Two Columbia Public School educators were selected to participate in NASA’s Airborne Astrtonomy Ambassador program. CPS Planetarium Director Melanie Knocke and Rock Bridge High School science teacher Rex Beltz flew onboard the Stratospheric Observatory for Infrared Astronomy (SOFIA) the week of November 6-11, 2016. Mrs. Knocke and Mr. Beltz (Team BK) posted pictures and comments about their experience on this page.
Click here to read official announcement of NASA’s 2016 Airborne Astronomy Ambassadors.
Nov 3 – During the last telecon before we leave for California, we found out that the instruments that will be flying on SOFIA during our flight are more sensitive to heat than most, therefore our flights will be colder than usual, with a high of 60 degrees! Also found out that the cabin will be pressurized to a higher altitude. Normal airlines pressurize cabins to about 5000 feet. SOFIA cabin will be pressurized to 8000 feet. We have been warned this will make us more suseptible to cold, so we really need to dress warmly for the almost 10-hour flights. Also, there will be no access to microwaves during the flight, again because of the sensitive equipment. Coffee will be provided!
Nov 4 – Team BK was interviewed by KMIZ TV about their upcoming SOFIA experience. Should air on Saturday.
Nov 6 – Team BK has arrived in Los Angeles and are on their way up to Palmdale and SOFIA.
Updated Nov 6 8:40 pm Pacific Time – SOFIA Airborne Astronomy Ambassadors get their jackets!
From left – Dana Backman (SOFIA Outreach Manager) Joseph Wright, Melanie Knocke, Ebony Moreen, Rex Beltz, Lario Yerino
Updated November 7, 2016 – 6:50 am Pacific Time.
We were supposed to sleep late today, but that is hard when your body is on Central Daylight Time and you are in Pacific Standard Time – a difference of 3 hours. We are planning on caffeine and adrenalin to keep up awake during tonight’s flight.
Our schedule for today: Meet at 10:00 am. Shop for dinner and late night snack. 12:00 pm – go through security and get badges. 1:00 pm – Egress training onboard SOFIA. 2:30 pm – pre-flight briefing. 4:25 pm – SOFIA take off!!!
Tonight’s flight will take us over 15 states and across the border of Canada while the science team observes at least 8 different objects.
Updated Nov 7, 1:10 pm Pacific Time – FINALLY!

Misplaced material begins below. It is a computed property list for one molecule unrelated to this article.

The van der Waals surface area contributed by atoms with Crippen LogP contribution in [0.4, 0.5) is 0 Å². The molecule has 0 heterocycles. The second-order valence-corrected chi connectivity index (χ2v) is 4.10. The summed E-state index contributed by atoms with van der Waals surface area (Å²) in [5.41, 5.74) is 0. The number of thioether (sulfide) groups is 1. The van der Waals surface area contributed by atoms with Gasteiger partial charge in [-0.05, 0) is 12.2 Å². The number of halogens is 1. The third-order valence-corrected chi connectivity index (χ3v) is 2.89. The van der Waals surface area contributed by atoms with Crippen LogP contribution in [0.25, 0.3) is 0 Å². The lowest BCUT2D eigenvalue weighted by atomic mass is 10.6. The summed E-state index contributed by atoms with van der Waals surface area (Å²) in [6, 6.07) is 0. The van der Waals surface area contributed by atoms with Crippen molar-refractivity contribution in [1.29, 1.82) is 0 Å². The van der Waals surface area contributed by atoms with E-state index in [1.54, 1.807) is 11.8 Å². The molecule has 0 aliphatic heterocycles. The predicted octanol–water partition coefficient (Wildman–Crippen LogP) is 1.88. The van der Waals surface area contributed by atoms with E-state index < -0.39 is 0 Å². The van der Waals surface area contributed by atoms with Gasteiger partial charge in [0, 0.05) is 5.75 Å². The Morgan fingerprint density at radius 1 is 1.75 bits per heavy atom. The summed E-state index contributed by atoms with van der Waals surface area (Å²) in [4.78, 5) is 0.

Updated Nov 8, 4:00 am Pacific Standard Time
First SOFIA mission for team BK complete. Awesome but exhausting. More details after a nap!
Updated Nov 8, 10:30 am Pacific Standard Time
For the record, Team BK voted absentee before they left for California!
First reaction this morning – WOW! What an experience!
Flight summary: Took off from Palmdale CA on time (around 4:22 pm). All astronomical targets were observed as planned at altitudes ranging from 37,000-45,000 feet. The original flight plan (as posted below) was adjusted slightly so the aircraft did no pass into Canada, but we did cross over 15 states. Landed back in Palmdale around 2:30 am.
Scientists, engineers and flight crew were very welcoming and willing to share their experiences with the five AAAs on board. The flight crew even had an open jump seat in the cockpit that they offered us – Mrs. Knocke was the first one to jump at that offer (see selfie) below. She got to ride in the cockpit during takeoff . And, yes, it was as cool as it sounds!
By the end of the flight, Team BK could handle the headsets, knew what to look for on the computer displays – at least the ones at the Education Outreach workstation – and have a better idea about what to pack for their next flight on Wednesday (much lighter and bring extra socks).
Updated November 9, 10:10 am Pacific Standard Time
Good morning. Our task for this morning was to sleep late, as Team BK has another flight tonight. However, Mrs. Knocke’s is still on Central Daylight time, so she woke up at 7:00 am local time. Will be another long day – but well worth it!
Yesterday we had a tour of the Science Instruments laboratory which is located in SOFIA’s home hanger. SOFIA has a 100-inch telescope mounted in the back of the aircraft – which is sealed off from where the scientists and crew work. Different instruments can be attached to the telescope at a point just inside the pressurized bulkhead. The ability to swap out instruments gives astronomers the flexibility to observe the sky over a wide range of infrared wavelengths. Swapping out these extremely complex instruments can take up to a few days, but increases the usefulness of the telescope. It was fascinating talking with the manager about how they care for and maintain these cutting-edge, precision instruments.